Tuesday, October 9, 2012

Review of Fading Empires: Volume I

Fading Empires Vol 1
Ian Kane

A few years ago, there was a computer game with the strange name of "Quake 3 Arena". It was one of more than a few "first-person shooters" on the market at the time. The opening sequence of Q3:A showed a character named Sarge, a burly ex-Marine sporing a buzz haircut and chewing on a stubby cigar. Sarge carried a massive machine gun, one that could be thought of as a .50-caliber. In this "cut scene," Sarge takes on a huge number of enemies and defeats them all. As I read the first chapter of "Fading Empires: Volume I," where the main character, Kilbane, fights his way through a dense jungle to reach an extraction point, I found it very easy to picture this Sarge character.

From that first chapter all the way to the cliff-hanger ending (it is a massive cliff-hanger as well!), "Fading Empires" delivers a ferocious amount of physical carnage, much like what can be expected when playing a "first-person shooter." The novel begins with parallel scenes: Kilbane fighting his way to an extraction point where he is picked up by a remote-controlled UAV while the other scene presents a professor being interviewed on a pirate radio/video show about the horrors of the "have's" of this dystopic futuristic US of A fighting off their respective "have-nots" Because of these first scenes, the reader is given a quick but thorough layout of the novel's main conflicts.

Yes. reading the novel got thinking (more than I wanted to) of playing a sci-fi first-person shooter like Quake 4:Arena or Modern Warfare; Kane must have spent a copious amount of time and effort to delinate the descriptions of so many kinds of hand-held rifles, machine guns, RPGs, etc.

Even though "Fading Empires" is set in a dystopian society fairly far into the future, Kane chooses to present that "global warming" will be a major cause of society's downfall. In this novel, global warming has caused the seas to rise which has moved the coastal populations further inland. One minor side note: it is interesting that the street-gangs (at least one gang, anyway) have very sophisticated weaponry but have to watch how much is discharged since ammo costs are very high.

I liked how Kane made a subtle transition from the action to show a more tender, dramatic side when Kilbane partners with two of his buddies. They are in the middle of planning a mission that will benefit not only themselves but possibly thousands of other like-minded souls when he gets a message from a childhood friend who's been badly injured in a gang-related excursion. It is from this point until the end of the novel that the main plot-line becomes (thankfully) very obvious.

Like I mentioned earlier, the novel ends with a heavy cliff-hanger. It is so abrupt that I literally grunted my out loud when I hit that proverbial concrete wall! Then I was greeted by an appendix that includes a "cast of characters" along with a glossary of terms for the weaponry, etc. described in the novel.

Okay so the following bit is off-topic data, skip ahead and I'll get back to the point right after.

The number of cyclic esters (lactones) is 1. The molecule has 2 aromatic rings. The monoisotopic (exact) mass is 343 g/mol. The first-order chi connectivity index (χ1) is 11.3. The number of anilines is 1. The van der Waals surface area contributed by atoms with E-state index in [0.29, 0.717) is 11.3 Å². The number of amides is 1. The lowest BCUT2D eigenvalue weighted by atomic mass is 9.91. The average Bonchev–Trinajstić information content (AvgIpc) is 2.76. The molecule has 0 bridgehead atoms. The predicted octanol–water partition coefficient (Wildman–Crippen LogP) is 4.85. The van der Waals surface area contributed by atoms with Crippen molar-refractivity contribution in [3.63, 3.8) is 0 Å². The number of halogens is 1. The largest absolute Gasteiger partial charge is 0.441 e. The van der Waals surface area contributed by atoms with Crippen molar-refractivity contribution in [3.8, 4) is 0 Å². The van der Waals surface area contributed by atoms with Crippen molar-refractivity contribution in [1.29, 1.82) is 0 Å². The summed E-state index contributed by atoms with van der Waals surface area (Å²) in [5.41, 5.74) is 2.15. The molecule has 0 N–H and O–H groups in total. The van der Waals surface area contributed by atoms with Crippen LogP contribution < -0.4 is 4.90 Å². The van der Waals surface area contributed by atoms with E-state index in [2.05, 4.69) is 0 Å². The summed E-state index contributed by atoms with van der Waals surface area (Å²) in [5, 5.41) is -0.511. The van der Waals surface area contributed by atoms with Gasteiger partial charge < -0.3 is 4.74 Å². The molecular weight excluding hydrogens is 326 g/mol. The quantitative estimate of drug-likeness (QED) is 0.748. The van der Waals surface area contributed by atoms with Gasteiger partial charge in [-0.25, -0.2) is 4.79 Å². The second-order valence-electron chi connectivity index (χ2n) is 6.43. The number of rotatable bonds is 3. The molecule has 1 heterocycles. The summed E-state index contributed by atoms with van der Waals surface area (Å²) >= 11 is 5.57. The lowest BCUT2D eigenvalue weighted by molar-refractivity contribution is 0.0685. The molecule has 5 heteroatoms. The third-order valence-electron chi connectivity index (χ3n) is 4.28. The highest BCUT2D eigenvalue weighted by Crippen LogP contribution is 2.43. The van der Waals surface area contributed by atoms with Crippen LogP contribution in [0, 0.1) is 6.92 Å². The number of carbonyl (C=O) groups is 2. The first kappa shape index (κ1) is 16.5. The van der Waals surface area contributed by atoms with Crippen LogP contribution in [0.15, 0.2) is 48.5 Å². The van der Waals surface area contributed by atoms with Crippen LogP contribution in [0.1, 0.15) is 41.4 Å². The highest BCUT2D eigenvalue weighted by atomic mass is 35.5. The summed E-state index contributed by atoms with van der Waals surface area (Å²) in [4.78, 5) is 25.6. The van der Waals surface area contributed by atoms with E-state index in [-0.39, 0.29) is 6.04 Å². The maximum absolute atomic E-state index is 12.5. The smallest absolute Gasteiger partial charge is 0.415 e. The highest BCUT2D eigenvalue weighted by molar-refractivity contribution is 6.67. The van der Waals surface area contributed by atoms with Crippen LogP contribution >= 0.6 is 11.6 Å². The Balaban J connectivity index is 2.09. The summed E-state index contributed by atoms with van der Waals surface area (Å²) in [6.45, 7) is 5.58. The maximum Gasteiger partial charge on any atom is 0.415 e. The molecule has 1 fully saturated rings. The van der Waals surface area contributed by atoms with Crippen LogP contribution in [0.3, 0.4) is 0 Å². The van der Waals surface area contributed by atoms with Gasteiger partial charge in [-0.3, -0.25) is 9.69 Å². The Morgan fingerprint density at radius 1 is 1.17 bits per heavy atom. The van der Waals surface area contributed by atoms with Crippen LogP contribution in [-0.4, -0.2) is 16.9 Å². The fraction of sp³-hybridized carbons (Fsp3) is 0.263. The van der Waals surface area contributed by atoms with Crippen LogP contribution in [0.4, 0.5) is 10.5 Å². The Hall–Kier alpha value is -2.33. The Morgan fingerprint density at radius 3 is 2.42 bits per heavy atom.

"Fading Empires" is a very-quick, action-intensive read that introduces gang-bangers, ex-cons, industry tycooons, and yes, military types like Kilbane. Even though Kane's first action-packed novel ends with a massive cliff-hanger (which I suppose should lead interested readers directly to volume two of the series), I give it a bloody -- but frustrated -- thumbs up!

Fading Empires: Volume I

Saturday, October 6, 2012

Review of U-TURN KILLuR: Death Row edition

Gabe McLaughlin is a full-time firefighter, a lieutenant as well as a respected member of the fire department. He has a wife that loves him dearly and a three-year old daughter who thinks he's the best daddy a little girl could ever have. So what does Gabe think of them? He's too busy wrapped up in writing a novel that hopefully will take him--and them--out of their hum-drum existences into a brand-new life to even notice that they are slipping away from him. And what's wrong with that? According to Teric Darken via his revamped novel, U-TURN KILLuR, everything!

Through this novel (which appears to be a part of a series that began with KILL FM 100) Darken reveals his talent for poetic prose as well as fanciful fiction. Like his other novels, U-TURN KILLuR is a combination of live-action and stream-of-consciousness narrative and dream sequences. And because of the novel being packed with what is dream/fantasy/metaphor and what isn't, anyone looking for a thrill-by-the-minute action-packed fireman's adventure might be disillusioned with this novel.

But like he has done with his other spiritual/metaphysical pieces, Darken focuses on how a man can have everything and still miss what's most-important.

Tha author graciously provided a PDF of the manuscript and in thankful response I have uploaded this review.


Friday, October 5, 2012

We have a winner!

Gratz and kudos to Lisa Vazquezanzua, one of 422 entrants in the 10-day Lycentia: Harrak's Scrolls giveaway on Goodreads! According to Goodreads, Lisa entered the giveaway on Sept. 30th.

Lisa, I mailed your copy today! Hope you enjoy it! :)